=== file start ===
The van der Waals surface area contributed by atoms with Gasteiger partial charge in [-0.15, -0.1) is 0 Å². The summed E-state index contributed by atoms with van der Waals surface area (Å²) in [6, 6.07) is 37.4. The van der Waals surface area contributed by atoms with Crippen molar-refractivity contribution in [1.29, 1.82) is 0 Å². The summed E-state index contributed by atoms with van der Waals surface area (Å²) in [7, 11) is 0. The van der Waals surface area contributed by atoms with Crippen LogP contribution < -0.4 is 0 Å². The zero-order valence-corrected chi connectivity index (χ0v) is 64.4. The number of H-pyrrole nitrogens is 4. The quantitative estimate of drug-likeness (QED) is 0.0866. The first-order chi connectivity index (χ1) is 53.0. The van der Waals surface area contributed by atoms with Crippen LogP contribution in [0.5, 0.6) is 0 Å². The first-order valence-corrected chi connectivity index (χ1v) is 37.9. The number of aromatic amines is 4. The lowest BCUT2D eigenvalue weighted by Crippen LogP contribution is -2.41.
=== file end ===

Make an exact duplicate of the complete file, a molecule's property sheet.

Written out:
The van der Waals surface area contributed by atoms with Gasteiger partial charge in [-0.15, -0.1) is 0 Å². The summed E-state index contributed by atoms with van der Waals surface area (Å²) in [6, 6.07) is 37.4. The van der Waals surface area contributed by atoms with Crippen molar-refractivity contribution in [1.29, 1.82) is 0 Å². The summed E-state index contributed by atoms with van der Waals surface area (Å²) in [7, 11) is 0. The van der Waals surface area contributed by atoms with Crippen LogP contribution < -0.4 is 0 Å². The zero-order valence-corrected chi connectivity index (χ0v) is 64.4. The number of H-pyrrole nitrogens is 4. The quantitative estimate of drug-likeness (QED) is 0.0866. The first-order chi connectivity index (χ1) is 53.0. The van der Waals surface area contributed by atoms with Crippen LogP contribution in [0.5, 0.6) is 0 Å². The first-order valence-corrected chi connectivity index (χ1v) is 37.9. The number of aromatic amines is 4. The lowest BCUT2D eigenvalue weighted by Crippen LogP contribution is -2.41.